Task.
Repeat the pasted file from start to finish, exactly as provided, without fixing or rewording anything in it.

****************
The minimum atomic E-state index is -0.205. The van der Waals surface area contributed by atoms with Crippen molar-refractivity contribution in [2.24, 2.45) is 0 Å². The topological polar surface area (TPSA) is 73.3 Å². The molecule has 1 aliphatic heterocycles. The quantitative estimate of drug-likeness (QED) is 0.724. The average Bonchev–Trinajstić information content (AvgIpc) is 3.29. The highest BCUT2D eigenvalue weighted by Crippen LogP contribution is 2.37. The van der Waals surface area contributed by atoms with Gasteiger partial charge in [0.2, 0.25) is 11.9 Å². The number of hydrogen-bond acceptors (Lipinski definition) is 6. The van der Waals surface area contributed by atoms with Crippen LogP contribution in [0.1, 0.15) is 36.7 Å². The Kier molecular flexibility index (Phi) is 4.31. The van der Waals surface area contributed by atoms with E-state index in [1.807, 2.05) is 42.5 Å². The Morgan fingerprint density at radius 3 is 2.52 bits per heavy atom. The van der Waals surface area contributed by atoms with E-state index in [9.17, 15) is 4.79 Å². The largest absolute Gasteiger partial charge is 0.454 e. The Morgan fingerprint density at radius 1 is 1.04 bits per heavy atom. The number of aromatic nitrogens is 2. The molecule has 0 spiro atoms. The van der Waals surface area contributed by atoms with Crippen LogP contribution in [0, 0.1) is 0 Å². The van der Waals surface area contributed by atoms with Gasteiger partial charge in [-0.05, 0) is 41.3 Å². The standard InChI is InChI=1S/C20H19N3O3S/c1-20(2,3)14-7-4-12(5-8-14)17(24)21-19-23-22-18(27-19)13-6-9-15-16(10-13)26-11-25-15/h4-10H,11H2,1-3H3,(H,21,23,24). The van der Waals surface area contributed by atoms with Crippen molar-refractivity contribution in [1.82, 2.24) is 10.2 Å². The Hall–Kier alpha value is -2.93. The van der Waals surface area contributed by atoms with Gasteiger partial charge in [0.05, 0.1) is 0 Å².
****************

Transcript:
The minimum atomic E-state index is -0.205. The van der Waals surface area contributed by atoms with Crippen molar-refractivity contribution in [2.24, 2.45) is 0 Å². The topological polar surface area (TPSA) is 73.3 Å². The molecule has 1 aliphatic heterocycles. The quantitative estimate of drug-likeness (QED) is 0.724. The average Bonchev–Trinajstić information content (AvgIpc) is 3.29. The highest BCUT2D eigenvalue weighted by Crippen LogP contribution is 2.37. The van der Waals surface area contributed by atoms with Gasteiger partial charge in [0.2, 0.25) is 11.9 Å². The number of hydrogen-bond acceptors (Lipinski definition) is 6. The van der Waals surface area contributed by atoms with Crippen LogP contribution in [0.1, 0.15) is 36.7 Å². The Kier molecular flexibility index (Phi) is 4.31. The van der Waals surface area contributed by atoms with E-state index in [1.807, 2.05) is 42.5 Å². The Morgan fingerprint density at radius 3 is 2.52 bits per heavy atom. The van der Waals surface area contributed by atoms with E-state index in [9.17, 15) is 4.79 Å². The largest absolute Gasteiger partial charge is 0.454 e. The Morgan fingerprint density at radius 1 is 1.04 bits per heavy atom. The number of aromatic nitrogens is 2. The molecule has 0 spiro atoms. The van der Waals surface area contributed by atoms with Crippen LogP contribution in [0, 0.1) is 0 Å². The van der Waals surface area contributed by atoms with Gasteiger partial charge in [-0.05, 0) is 41.3 Å². The standard InChI is InChI=1S/C20H19N3O3S/c1-20(2,3)14-7-4-12(5-8-14)17(24)21-19-23-22-18(27-19)13-6-9-15-16(10-13)26-11-25-15/h4-10H,11H2,1-3H3,(H,21,23,24). The van der Waals surface area contributed by atoms with Crippen molar-refractivity contribution in [1.82, 2.24) is 10.2 Å². The Hall–Kier alpha value is -2.93. The van der Waals surface area contributed by atoms with Gasteiger partial charge in [0.05, 0.1) is 0 Å².